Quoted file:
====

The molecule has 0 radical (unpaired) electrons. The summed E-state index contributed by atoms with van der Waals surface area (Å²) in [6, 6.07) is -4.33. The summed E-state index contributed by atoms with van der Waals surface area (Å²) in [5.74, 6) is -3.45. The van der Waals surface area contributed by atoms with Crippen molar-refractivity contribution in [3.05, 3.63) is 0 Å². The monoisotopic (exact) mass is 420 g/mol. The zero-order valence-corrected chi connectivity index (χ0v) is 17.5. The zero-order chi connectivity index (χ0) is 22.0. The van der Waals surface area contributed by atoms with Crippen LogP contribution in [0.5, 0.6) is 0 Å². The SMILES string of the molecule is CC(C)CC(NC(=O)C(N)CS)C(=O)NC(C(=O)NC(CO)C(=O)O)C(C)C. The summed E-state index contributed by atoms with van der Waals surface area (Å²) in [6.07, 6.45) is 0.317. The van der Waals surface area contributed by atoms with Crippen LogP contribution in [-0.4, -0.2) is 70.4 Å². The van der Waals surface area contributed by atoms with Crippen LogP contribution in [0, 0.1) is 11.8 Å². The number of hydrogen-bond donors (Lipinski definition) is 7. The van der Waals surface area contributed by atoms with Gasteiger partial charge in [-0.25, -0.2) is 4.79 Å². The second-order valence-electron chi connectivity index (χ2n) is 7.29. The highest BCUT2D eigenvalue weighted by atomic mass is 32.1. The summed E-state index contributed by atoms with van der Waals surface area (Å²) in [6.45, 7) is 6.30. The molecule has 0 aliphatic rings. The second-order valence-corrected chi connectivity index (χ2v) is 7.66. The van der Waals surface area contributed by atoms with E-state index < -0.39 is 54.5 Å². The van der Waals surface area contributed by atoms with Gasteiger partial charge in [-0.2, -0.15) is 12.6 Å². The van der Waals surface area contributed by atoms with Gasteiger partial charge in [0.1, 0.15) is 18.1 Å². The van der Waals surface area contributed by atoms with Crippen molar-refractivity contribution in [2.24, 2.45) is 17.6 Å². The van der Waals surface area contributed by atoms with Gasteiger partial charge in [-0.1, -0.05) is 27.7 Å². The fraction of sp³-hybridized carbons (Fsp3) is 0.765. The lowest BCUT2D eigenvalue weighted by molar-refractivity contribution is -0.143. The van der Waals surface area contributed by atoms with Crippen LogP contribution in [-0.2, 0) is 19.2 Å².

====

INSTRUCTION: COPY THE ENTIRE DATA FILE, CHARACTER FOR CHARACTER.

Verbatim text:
The molecule has 0 radical (unpaired) electrons. The summed E-state index contributed by atoms with van der Waals surface area (Å²) in [6, 6.07) is -4.33. The summed E-state index contributed by atoms with van der Waals surface area (Å²) in [5.74, 6) is -3.45. The van der Waals surface area contributed by atoms with Crippen molar-refractivity contribution in [3.05, 3.63) is 0 Å². The monoisotopic (exact) mass is 420 g/mol. The zero-order valence-corrected chi connectivity index (χ0v) is 17.5. The zero-order chi connectivity index (χ0) is 22.0. The van der Waals surface area contributed by atoms with Crippen LogP contribution in [0.5, 0.6) is 0 Å². The SMILES string of the molecule is CC(C)CC(NC(=O)C(N)CS)C(=O)NC(C(=O)NC(CO)C(=O)O)C(C)C. The summed E-state index contributed by atoms with van der Waals surface area (Å²) in [6.07, 6.45) is 0.317. The van der Waals surface area contributed by atoms with Crippen LogP contribution in [-0.4, -0.2) is 70.4 Å². The van der Waals surface area contributed by atoms with Crippen LogP contribution in [0, 0.1) is 11.8 Å². The number of hydrogen-bond donors (Lipinski definition) is 7. The van der Waals surface area contributed by atoms with Gasteiger partial charge in [-0.25, -0.2) is 4.79 Å². The second-order valence-electron chi connectivity index (χ2n) is 7.29. The highest BCUT2D eigenvalue weighted by atomic mass is 32.1. The summed E-state index contributed by atoms with van der Waals surface area (Å²) in [6.45, 7) is 6.30. The molecule has 0 aliphatic rings. The second-order valence-corrected chi connectivity index (χ2v) is 7.66. The van der Waals surface area contributed by atoms with E-state index < -0.39 is 54.5 Å². The van der Waals surface area contributed by atoms with Gasteiger partial charge in [-0.2, -0.15) is 12.6 Å². The van der Waals surface area contributed by atoms with Gasteiger partial charge in [0.1, 0.15) is 18.1 Å². The van der Waals surface area contributed by atoms with Crippen molar-refractivity contribution in [2.24, 2.45) is 17.6 Å². The van der Waals surface area contributed by atoms with Gasteiger partial charge in [-0.1, -0.05) is 27.7 Å². The fraction of sp³-hybridized carbons (Fsp3) is 0.765. The lowest BCUT2D eigenvalue weighted by molar-refractivity contribution is -0.143. The van der Waals surface area contributed by atoms with Crippen LogP contribution in [-0.2, 0) is 19.2 Å².